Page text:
Media regulator suspends newspaper for 3 months
Media regulator suspends newspaper for three months
Chadian media regulator High Authority for Media and Broadcasting (HAMA) ordered, on 30th August 2018, the closure of the weekly newspaper Al-Chahed for a period of three months on grounds of 'plagiary' and 'spreading false news'. The charges relate to the newspaper's article 'Who is behind the Chadian rebel forces in the north?', claiming that both Qatar and Sudan are linked to armed rebels in northern Chad. The HAMA made the decision after complaints of the embassies of Qatar and Sudan, a decision qualified as 'disproportionate and arbitrary' by Reporters Without Borders.
Access to social media platforms restricted
According to Internet without Borders, access to social media platforms has been restricted in Chad for over 6 months. After the collection of data on connectivity in Chad, in collaboration with the social innovation company NetBlocks, the internet freedom organisation now has technical evidence of the duration, scale and sites targeted. As reported previously on the Monitor, the access to social media, messaging applications and certain sites was reported to have been restricted as of the end of March, although the level of restrictions could not be determined.
On 18th August 2018, a collective of lawyers initiated legal action against local telecommunication operators Airtel and Tigo for the restrictions in the access to social media platforms. In a hearing on 19th September 2018, lawyers of the two operators explained that they received orders from the regulatory authority. On 4th October 2018, a court in N'Djamena rejected the complaint from the collective of lawyers.
Les Tchadiens réagissent en masse contre la censure dans leur pays> @NetBlocks reçoit 26 000 mesures individuelles du blocage des réseaux sociaux !— Internet_SF (@Internet_SF) 1 October 2018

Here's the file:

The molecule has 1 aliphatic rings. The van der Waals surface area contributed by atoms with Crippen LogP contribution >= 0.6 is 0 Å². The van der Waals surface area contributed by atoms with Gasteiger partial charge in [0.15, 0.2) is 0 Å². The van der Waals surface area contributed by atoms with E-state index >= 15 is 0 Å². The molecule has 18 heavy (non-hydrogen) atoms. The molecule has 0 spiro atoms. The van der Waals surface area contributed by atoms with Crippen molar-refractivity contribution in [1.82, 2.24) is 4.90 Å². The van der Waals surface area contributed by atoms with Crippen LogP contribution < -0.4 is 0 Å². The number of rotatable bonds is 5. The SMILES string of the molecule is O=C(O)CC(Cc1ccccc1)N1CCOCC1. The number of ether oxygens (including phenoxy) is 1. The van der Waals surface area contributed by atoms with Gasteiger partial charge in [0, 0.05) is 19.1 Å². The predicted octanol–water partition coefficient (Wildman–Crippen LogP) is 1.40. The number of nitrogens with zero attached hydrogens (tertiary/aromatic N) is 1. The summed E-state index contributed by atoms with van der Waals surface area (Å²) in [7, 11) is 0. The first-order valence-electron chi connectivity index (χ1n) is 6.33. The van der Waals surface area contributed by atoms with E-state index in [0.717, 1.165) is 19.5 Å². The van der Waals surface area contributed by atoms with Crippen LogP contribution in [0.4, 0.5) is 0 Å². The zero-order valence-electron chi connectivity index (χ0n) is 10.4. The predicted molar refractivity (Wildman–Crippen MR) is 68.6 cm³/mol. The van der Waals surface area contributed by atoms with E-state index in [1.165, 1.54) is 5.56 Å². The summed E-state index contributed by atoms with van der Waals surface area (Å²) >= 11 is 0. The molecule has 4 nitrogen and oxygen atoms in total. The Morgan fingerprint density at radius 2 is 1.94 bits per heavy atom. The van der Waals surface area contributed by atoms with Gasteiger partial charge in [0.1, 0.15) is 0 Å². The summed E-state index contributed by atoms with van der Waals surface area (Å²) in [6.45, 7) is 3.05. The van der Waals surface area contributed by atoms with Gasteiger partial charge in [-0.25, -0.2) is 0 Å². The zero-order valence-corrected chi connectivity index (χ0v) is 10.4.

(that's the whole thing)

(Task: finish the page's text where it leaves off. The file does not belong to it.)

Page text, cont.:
Il est grand temps que le gouvernement rétablisse l'accès aux réseaux sociaux #Tchad #Keepiton https://t.co/gifmHzjUVa
In a ministerial decree issued on 29th August 2018, Minister of Territorial Administration and Security Ahmad Bachir banned a sit-in of laureates of the certificate of Professional Aptitude for General Education Colleges (CAP-CEG), demanding their integration in the civil service, meant to take place on 30th August in N'Djamena.
A peaceful march, organised by the Syndicat de médecins du Tchad (Union of Chadian doctors - SYMED) to protest against the nomination of certain persons to technical posts within the Ministry of Public Health, and planned for 7th August 2018, was likewise banned.
Previously on 11th June 2018, the Minister of Territorial Administration and Security banned a peaceful protest of the lawyer's association, planned for 16th June 2018 in N'Djamena to demand to bring Noki Adam Charfadine - the former governor of Logone Oriental - and the local commander of the national police to justice.The Minister used the security reasons as ground to ban the protest. Both are accused of having ordered the local police to shoot at a vehicle of a lawyer in Doba, in the south of the country, at the end of May 2018, while he was transporting three of his clients who had been acquitted. As reported previously on the Monitor, magistrates started a strike following the incident. Lawyers, notaries and bailiffs followed suit on 31st May 2018. The magistrates' strike was suspended on 21st June 2018.